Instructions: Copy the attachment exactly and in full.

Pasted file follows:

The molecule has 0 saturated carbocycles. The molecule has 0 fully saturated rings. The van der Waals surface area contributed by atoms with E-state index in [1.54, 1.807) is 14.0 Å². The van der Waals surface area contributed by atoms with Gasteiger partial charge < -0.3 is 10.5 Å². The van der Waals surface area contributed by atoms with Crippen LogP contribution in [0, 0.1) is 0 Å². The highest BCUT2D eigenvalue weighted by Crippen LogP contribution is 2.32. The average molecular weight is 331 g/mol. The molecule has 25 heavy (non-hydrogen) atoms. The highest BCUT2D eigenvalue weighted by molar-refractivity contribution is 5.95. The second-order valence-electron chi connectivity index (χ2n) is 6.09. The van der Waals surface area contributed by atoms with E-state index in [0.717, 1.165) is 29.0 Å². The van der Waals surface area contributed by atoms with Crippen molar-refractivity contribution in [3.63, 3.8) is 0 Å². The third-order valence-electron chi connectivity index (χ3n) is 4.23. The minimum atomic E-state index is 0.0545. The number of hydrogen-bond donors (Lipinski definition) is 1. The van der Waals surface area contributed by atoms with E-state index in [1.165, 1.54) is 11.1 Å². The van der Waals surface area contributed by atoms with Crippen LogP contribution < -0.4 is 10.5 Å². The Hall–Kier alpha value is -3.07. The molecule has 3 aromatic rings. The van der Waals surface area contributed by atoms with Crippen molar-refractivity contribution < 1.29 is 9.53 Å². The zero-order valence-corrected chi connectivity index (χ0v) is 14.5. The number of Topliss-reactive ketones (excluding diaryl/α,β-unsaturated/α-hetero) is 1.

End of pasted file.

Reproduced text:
The molecule has 0 saturated carbocycles. The molecule has 0 fully saturated rings. The van der Waals surface area contributed by atoms with E-state index in [1.54, 1.807) is 14.0 Å². The van der Waals surface area contributed by atoms with Gasteiger partial charge < -0.3 is 10.5 Å². The van der Waals surface area contributed by atoms with Crippen LogP contribution in [0, 0.1) is 0 Å². The highest BCUT2D eigenvalue weighted by Crippen LogP contribution is 2.32. The average molecular weight is 331 g/mol. The molecule has 25 heavy (non-hydrogen) atoms. The highest BCUT2D eigenvalue weighted by molar-refractivity contribution is 5.95. The second-order valence-electron chi connectivity index (χ2n) is 6.09. The van der Waals surface area contributed by atoms with E-state index in [0.717, 1.165) is 29.0 Å². The van der Waals surface area contributed by atoms with Crippen molar-refractivity contribution in [3.63, 3.8) is 0 Å². The third-order valence-electron chi connectivity index (χ3n) is 4.23. The minimum atomic E-state index is 0.0545. The number of hydrogen-bond donors (Lipinski definition) is 1. The van der Waals surface area contributed by atoms with E-state index in [1.165, 1.54) is 11.1 Å². The van der Waals surface area contributed by atoms with Crippen LogP contribution < -0.4 is 10.5 Å². The Hall–Kier alpha value is -3.07. The molecule has 3 aromatic rings. The van der Waals surface area contributed by atoms with Crippen molar-refractivity contribution < 1.29 is 9.53 Å². The zero-order valence-corrected chi connectivity index (χ0v) is 14.5. The number of Topliss-reactive ketones (excluding diaryl/α,β-unsaturated/α-hetero) is 1.